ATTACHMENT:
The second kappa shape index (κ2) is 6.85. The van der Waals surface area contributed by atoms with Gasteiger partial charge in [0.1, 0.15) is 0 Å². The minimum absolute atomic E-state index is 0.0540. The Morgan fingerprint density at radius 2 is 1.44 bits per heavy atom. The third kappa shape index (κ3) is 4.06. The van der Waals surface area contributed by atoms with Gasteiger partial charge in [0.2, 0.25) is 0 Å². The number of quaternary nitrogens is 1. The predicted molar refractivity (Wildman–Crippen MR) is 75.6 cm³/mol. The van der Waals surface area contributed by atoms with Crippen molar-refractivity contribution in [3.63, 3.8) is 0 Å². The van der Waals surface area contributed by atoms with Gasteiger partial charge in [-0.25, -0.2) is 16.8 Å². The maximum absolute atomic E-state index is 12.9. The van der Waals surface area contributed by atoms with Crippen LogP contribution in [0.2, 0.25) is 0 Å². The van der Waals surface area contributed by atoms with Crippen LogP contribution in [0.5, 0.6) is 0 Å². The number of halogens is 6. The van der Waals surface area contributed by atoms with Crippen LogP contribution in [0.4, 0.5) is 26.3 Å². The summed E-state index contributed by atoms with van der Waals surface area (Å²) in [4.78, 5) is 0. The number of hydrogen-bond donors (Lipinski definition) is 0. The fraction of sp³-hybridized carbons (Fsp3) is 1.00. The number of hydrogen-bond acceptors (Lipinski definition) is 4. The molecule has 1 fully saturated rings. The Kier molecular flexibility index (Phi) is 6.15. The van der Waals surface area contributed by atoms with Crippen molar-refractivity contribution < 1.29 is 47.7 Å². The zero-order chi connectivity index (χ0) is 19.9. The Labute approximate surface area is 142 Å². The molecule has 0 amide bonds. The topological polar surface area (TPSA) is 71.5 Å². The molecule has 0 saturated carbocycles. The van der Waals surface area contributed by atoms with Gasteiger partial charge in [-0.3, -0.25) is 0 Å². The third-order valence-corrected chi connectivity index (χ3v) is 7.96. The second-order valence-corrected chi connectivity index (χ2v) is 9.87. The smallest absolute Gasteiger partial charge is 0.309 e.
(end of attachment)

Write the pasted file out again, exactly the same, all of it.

The second kappa shape index (κ2) is 6.85. The van der Waals surface area contributed by atoms with Gasteiger partial charge in [0.1, 0.15) is 0 Å². The minimum absolute atomic E-state index is 0.0540. The Morgan fingerprint density at radius 2 is 1.44 bits per heavy atom. The third kappa shape index (κ3) is 4.06. The van der Waals surface area contributed by atoms with Gasteiger partial charge in [0.2, 0.25) is 0 Å². The number of quaternary nitrogens is 1. The predicted molar refractivity (Wildman–Crippen MR) is 75.6 cm³/mol. The van der Waals surface area contributed by atoms with Crippen molar-refractivity contribution in [3.63, 3.8) is 0 Å². The van der Waals surface area contributed by atoms with Gasteiger partial charge in [-0.25, -0.2) is 16.8 Å². The maximum absolute atomic E-state index is 12.9. The van der Waals surface area contributed by atoms with Crippen LogP contribution in [0.2, 0.25) is 0 Å². The van der Waals surface area contributed by atoms with Crippen LogP contribution in [0.5, 0.6) is 0 Å². The number of halogens is 6. The van der Waals surface area contributed by atoms with Crippen LogP contribution in [0.4, 0.5) is 26.3 Å². The summed E-state index contributed by atoms with van der Waals surface area (Å²) in [4.78, 5) is 0. The number of hydrogen-bond donors (Lipinski definition) is 0. The fraction of sp³-hybridized carbons (Fsp3) is 1.00. The number of hydrogen-bond acceptors (Lipinski definition) is 4. The molecule has 1 fully saturated rings. The Kier molecular flexibility index (Phi) is 6.15. The van der Waals surface area contributed by atoms with Crippen molar-refractivity contribution < 1.29 is 47.7 Å². The zero-order chi connectivity index (χ0) is 19.9. The Labute approximate surface area is 142 Å². The molecule has 0 amide bonds. The topological polar surface area (TPSA) is 71.5 Å². The molecule has 0 saturated carbocycles. The van der Waals surface area contributed by atoms with Gasteiger partial charge in [-0.3, -0.25) is 0 Å². The third-order valence-corrected chi connectivity index (χ3v) is 7.96. The second-order valence-corrected chi connectivity index (χ2v) is 9.87. The smallest absolute Gasteiger partial charge is 0.309 e.